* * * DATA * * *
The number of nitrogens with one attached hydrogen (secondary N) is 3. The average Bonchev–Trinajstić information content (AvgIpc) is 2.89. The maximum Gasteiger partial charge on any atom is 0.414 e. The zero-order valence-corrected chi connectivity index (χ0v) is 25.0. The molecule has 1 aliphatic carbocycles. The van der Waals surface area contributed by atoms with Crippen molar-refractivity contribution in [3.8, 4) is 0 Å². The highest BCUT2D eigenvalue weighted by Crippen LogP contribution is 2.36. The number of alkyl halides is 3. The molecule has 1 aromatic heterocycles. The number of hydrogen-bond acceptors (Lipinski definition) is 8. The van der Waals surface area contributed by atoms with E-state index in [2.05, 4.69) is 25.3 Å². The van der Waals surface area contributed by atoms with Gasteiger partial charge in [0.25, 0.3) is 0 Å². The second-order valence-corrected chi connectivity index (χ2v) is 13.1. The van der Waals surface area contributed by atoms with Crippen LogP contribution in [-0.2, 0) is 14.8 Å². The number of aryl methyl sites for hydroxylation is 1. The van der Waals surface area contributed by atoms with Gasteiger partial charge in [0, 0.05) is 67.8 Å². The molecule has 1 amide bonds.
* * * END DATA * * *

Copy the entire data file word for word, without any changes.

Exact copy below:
The number of nitrogens with one attached hydrogen (secondary N) is 3. The average Bonchev–Trinajstić information content (AvgIpc) is 2.89. The maximum Gasteiger partial charge on any atom is 0.414 e. The zero-order valence-corrected chi connectivity index (χ0v) is 25.0. The molecule has 1 aliphatic carbocycles. The van der Waals surface area contributed by atoms with Crippen molar-refractivity contribution in [3.8, 4) is 0 Å². The highest BCUT2D eigenvalue weighted by Crippen LogP contribution is 2.36. The number of alkyl halides is 3. The molecule has 1 aromatic heterocycles. The number of hydrogen-bond acceptors (Lipinski definition) is 8. The van der Waals surface area contributed by atoms with E-state index in [2.05, 4.69) is 25.3 Å². The van der Waals surface area contributed by atoms with Gasteiger partial charge in [0.25, 0.3) is 0 Å². The second-order valence-corrected chi connectivity index (χ2v) is 13.1. The van der Waals surface area contributed by atoms with Crippen LogP contribution in [-0.2, 0) is 14.8 Å². The number of aryl methyl sites for hydroxylation is 1. The van der Waals surface area contributed by atoms with Gasteiger partial charge in [0, 0.05) is 67.8 Å². The molecule has 1 amide bonds.